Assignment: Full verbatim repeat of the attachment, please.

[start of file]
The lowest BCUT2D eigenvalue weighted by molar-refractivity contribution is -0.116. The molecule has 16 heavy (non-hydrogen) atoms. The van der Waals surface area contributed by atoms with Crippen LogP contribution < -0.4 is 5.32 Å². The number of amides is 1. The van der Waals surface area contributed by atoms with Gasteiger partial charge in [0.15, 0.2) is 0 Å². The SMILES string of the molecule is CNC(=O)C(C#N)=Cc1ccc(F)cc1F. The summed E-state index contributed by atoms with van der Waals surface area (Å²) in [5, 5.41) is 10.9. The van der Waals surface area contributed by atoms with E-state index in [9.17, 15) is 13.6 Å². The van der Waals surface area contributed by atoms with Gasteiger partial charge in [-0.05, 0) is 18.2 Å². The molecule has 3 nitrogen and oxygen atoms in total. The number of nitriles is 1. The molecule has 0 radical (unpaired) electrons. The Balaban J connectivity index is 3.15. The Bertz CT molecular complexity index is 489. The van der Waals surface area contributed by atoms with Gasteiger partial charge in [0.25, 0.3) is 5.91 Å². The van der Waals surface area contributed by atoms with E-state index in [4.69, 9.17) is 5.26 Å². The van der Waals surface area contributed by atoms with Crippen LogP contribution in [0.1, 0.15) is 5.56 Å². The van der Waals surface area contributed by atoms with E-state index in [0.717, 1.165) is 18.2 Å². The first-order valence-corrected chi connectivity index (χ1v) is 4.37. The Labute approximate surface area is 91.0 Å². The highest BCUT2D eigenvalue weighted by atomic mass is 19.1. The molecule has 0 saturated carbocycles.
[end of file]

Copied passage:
The lowest BCUT2D eigenvalue weighted by molar-refractivity contribution is -0.116. The molecule has 16 heavy (non-hydrogen) atoms. The van der Waals surface area contributed by atoms with Crippen LogP contribution < -0.4 is 5.32 Å². The number of amides is 1. The van der Waals surface area contributed by atoms with Gasteiger partial charge in [0.15, 0.2) is 0 Å². The SMILES string of the molecule is CNC(=O)C(C#N)=Cc1ccc(F)cc1F. The summed E-state index contributed by atoms with van der Waals surface area (Å²) in [5, 5.41) is 10.9. The van der Waals surface area contributed by atoms with E-state index in [9.17, 15) is 13.6 Å². The van der Waals surface area contributed by atoms with Gasteiger partial charge in [-0.05, 0) is 18.2 Å². The molecule has 3 nitrogen and oxygen atoms in total. The number of nitriles is 1. The molecule has 0 radical (unpaired) electrons. The Balaban J connectivity index is 3.15. The Bertz CT molecular complexity index is 489. The van der Waals surface area contributed by atoms with Gasteiger partial charge in [0.25, 0.3) is 5.91 Å². The van der Waals surface area contributed by atoms with E-state index in [4.69, 9.17) is 5.26 Å². The van der Waals surface area contributed by atoms with Crippen LogP contribution in [0.1, 0.15) is 5.56 Å². The van der Waals surface area contributed by atoms with E-state index in [0.717, 1.165) is 18.2 Å². The first-order valence-corrected chi connectivity index (χ1v) is 4.37. The Labute approximate surface area is 91.0 Å². The highest BCUT2D eigenvalue weighted by atomic mass is 19.1. The molecule has 0 saturated carbocycles.